Suspense is Like Sex

Edwards has mentioned he wanted Godzilla to feel like “cinematic foreplay” with a huge delayed climax. If we follow this lascivious logic, just when Edwards should have been pumping the action faster and harder towards climax, he pulls out – and leaves viewers waiting several minutes to get back to the good stuff. The Hawaii airport confrontation scene is akin to fully undressing, laying down with that special someone and then that special someone leaving the room for 40 minutes. A frustrating time indeed.

Godzilla roaring... Right before disappearing for 40 minutes
Godzilla roaring… Right before disappearing for 40 minutes

Spielberg, however, follows all his teasing with continual escalation. Sure there are brief breathers; they’re needed after lots of action. Then Spielberg pushes the pace harder and faster: the shark overwhelms Hooper in the cage, devours Quint and wrestles with Brody in the sinking boat. And just when things can’t get any more intense… BOOM! Spielberg ends things with a beautiful explosion that sends Brody and the viewers shrieking in delight. Viewers nearly need a cigarette after it’s over – hence its lasting appeal.

The Sequel

Godzilla II is due 2018 with Edwards returning as director – and hopefully a new screenwriter. Be optimistic. As anyone will admit: four years of practice and a new partner can drastically improve performance.

What do you think? Leave a comment.

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  1. The original had a better message about man’s place and atomic power. Pac Rim had more humor and action. Cloverfield had originality and ALL had better writing/direction/characters. This was a colossal bomb for me and it is my mission to save everyone from wasting their time and money.

    • Brett Fletcher

      Ha, I agree with your comparisons! Of the recent big monster movies Godzilla was probably my least favorite, but I still found it entertaining. Now, Godzilla meets Pac Rim could interesting…

  2. Mar Vang

    Jaws is about the best film of all time.

  3. Spielberg has said on a few occasions that the key to making a good monster movie is to show as little of the beast as possible. Build tension, suspense.

    • Brett Fletcher

      Agreed. Edwards was successful for the first quarter of his movie with that idea. But the full exposure of the MUTO kind of ruined my appetite as a viewer for being hungry for monster action.

  4. Godzilla mostly worked, for me.

    1. Tight, disciplined filmmaking, excellent control of pace & tone. The film plays it straight and takes its time. I was into it the whole time.

    2. Relatively intelligent script that unfolds at its own pace and doesn’t always take the easy route. Unfortunately, the dialog is often leaden and cliche (compare with a film like “Iron Man,” which is sillier in many ways but has a crackling, witty script).

    3. Elizabeth Olsen. She doesn’t have much to do but at least she’s convincingly sad and scared whenever she shows up. I certainly cared more about Elle than her husband.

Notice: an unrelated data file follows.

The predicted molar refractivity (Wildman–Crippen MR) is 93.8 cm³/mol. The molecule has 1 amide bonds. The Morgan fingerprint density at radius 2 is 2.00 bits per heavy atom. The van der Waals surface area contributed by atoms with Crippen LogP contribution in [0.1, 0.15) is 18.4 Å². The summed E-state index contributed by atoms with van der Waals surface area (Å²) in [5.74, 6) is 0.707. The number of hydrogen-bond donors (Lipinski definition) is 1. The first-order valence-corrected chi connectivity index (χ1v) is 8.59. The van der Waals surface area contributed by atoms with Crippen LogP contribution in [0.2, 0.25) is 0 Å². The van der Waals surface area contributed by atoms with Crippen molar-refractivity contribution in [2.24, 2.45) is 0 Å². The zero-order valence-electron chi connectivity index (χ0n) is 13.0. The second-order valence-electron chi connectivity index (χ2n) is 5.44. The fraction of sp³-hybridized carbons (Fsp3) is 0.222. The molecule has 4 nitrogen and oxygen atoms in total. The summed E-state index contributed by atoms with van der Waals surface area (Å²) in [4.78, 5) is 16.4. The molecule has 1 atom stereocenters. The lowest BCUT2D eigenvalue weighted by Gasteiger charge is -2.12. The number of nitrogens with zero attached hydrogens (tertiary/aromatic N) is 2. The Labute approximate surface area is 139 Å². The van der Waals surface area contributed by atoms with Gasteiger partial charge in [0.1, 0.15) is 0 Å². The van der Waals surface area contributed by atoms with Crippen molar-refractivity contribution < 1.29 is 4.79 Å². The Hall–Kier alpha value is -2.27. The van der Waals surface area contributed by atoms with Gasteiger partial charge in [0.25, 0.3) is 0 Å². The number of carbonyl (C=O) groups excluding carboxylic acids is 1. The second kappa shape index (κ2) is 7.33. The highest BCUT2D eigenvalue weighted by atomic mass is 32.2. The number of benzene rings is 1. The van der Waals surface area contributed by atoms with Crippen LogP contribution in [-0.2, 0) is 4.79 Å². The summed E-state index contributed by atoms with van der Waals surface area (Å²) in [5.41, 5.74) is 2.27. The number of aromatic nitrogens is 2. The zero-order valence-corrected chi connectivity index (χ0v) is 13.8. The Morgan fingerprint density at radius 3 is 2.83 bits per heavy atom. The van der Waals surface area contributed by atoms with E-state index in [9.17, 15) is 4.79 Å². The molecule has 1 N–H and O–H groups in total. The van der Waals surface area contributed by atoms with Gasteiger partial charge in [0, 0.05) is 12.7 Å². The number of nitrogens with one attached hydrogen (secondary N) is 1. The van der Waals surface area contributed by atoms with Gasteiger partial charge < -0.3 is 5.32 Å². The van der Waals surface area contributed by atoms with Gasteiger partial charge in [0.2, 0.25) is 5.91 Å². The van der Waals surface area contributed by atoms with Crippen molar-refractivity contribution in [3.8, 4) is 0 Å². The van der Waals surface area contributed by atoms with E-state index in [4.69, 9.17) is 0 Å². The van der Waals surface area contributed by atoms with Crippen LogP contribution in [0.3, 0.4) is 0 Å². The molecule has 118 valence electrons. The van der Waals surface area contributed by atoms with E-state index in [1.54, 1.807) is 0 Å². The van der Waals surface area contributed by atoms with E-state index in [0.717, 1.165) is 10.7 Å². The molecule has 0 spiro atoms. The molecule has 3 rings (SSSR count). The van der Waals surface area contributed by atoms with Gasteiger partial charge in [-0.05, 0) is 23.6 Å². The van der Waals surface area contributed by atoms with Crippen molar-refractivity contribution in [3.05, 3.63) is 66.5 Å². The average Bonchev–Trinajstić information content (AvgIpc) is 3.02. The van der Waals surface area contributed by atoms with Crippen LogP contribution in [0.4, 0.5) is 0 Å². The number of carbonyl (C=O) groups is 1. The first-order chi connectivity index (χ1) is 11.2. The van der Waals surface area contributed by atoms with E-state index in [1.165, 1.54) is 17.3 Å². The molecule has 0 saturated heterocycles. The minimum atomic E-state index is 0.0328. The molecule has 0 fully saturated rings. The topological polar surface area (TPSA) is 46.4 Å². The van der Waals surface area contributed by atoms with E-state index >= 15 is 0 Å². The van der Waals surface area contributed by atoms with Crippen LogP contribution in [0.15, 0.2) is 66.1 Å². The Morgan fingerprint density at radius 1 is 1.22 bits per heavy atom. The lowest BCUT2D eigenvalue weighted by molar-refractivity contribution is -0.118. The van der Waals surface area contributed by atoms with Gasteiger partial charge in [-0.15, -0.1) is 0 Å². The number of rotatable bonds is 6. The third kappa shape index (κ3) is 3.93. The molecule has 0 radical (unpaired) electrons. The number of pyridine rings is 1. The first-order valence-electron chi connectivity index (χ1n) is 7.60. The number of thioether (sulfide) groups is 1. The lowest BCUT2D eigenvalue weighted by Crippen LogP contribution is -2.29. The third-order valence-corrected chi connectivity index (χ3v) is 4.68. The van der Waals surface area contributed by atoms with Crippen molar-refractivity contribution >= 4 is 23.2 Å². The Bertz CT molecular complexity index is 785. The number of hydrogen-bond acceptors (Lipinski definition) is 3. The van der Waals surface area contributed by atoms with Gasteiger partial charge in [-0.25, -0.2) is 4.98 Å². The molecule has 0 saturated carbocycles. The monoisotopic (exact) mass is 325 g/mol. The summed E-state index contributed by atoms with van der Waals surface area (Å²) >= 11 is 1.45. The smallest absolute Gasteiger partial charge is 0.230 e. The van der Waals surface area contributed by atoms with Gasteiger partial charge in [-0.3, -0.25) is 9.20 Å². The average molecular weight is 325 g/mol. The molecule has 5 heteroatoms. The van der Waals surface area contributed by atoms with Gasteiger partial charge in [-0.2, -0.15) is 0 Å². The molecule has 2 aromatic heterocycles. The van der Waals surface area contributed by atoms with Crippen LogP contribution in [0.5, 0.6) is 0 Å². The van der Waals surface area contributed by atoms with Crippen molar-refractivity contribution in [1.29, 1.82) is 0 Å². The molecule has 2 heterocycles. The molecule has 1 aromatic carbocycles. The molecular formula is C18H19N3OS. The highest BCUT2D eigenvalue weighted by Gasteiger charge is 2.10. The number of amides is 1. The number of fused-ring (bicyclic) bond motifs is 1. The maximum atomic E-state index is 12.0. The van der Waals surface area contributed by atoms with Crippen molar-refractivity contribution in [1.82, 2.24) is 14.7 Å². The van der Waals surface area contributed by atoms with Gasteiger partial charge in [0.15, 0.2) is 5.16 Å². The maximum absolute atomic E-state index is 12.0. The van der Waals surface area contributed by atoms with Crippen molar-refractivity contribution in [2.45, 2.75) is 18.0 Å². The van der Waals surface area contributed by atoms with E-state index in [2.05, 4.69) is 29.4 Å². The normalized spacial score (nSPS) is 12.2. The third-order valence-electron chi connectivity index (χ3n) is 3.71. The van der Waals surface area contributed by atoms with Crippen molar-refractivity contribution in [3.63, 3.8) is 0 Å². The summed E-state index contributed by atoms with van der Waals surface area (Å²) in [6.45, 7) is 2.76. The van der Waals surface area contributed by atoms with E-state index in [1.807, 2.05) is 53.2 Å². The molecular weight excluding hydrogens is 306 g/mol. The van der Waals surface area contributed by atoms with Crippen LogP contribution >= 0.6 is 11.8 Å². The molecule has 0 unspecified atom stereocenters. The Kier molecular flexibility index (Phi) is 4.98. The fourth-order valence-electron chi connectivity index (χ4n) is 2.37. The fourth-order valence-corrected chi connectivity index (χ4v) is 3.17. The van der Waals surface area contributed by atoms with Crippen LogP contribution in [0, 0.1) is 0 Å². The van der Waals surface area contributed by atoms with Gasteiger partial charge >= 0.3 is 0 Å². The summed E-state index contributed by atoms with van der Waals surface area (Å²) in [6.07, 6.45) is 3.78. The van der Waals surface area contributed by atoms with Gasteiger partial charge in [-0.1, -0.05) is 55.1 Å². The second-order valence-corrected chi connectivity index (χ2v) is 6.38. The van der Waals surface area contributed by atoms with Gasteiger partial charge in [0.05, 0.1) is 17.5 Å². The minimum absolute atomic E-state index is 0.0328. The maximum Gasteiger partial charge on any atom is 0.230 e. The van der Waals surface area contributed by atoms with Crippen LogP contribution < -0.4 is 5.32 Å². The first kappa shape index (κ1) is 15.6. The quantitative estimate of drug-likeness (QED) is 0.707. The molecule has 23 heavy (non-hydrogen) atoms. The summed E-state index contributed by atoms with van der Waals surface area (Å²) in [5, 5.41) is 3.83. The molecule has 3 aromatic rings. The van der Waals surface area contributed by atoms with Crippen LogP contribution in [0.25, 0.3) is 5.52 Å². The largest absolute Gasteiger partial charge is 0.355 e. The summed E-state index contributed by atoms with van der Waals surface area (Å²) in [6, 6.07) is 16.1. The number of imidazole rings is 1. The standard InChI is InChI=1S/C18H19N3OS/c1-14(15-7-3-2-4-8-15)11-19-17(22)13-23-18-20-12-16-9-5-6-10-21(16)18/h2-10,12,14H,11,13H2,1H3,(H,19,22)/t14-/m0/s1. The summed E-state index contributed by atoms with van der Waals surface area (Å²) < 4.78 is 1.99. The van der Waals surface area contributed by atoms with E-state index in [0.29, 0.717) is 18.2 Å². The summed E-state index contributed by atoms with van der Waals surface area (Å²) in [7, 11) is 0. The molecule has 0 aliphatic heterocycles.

1. Empty characters. The lead is a lunk who also *just happens* to be a military bomb expert and also, apparently, a paratrooper, boat captain, and all-around stud. Again, imagine (or don’t) this film with a Robert Downey in the lead.

    2. Absolute lack of humor. I’m not talking about the annoying “wink wink nod nod” hipper-than-the-room kind of bullshit that infects so many modern blockbusters. But couldn’t the characters be more fleshed out? Real people in crazy situations can actually be funny along with scared and terse.

    The good far outweighed the bad, for me, but don’t go in expecting anything on the level of “Jaws.”

    • Brett Fletcher

      Interesting points, thanks for the comment!

      1. Agreed, mostly. The pacing was a little off for me as I didn’t care about the MUTO nor the characters so their scenes dragged for me.

      2. Agreed.

      3. Ha, Elizabeth Olsen did the best she could with what she could. I’m waiting for her breakout role.

      1. Agreed, except for Bryan Cranston character. He had depth and motivation… For 20 minutes.

      2. I couldn’t agree more.

      Overall, I found it entertaining but considering how much it borrowed from classic films, it should have been much better.

  5. Delfina

    interesting connection

  6. Flossie

    It was a horrible, horrible, boring flick with no characters or plot.

  7. At least with Jaws, everyone knows that there really are sharks. I knew going in that it was a fake monster movie, but I really thought these looked silly, with their saliva drooling mouth-hooks.

    • Brett Fletcher

      The monster design is a very interesting discussion between Godzilla’s voluptuousness and the MUTO who look akin to Cloverfield’s monster. I’m more of a fan of animatronics like the early T-Rex scenes in Jurassic Park, which still look realistic.

  8. C. Slack

    “Godzilla” is far from the a great action picture since the greatness we remember as “Jaws”. In fact, it’s not even close.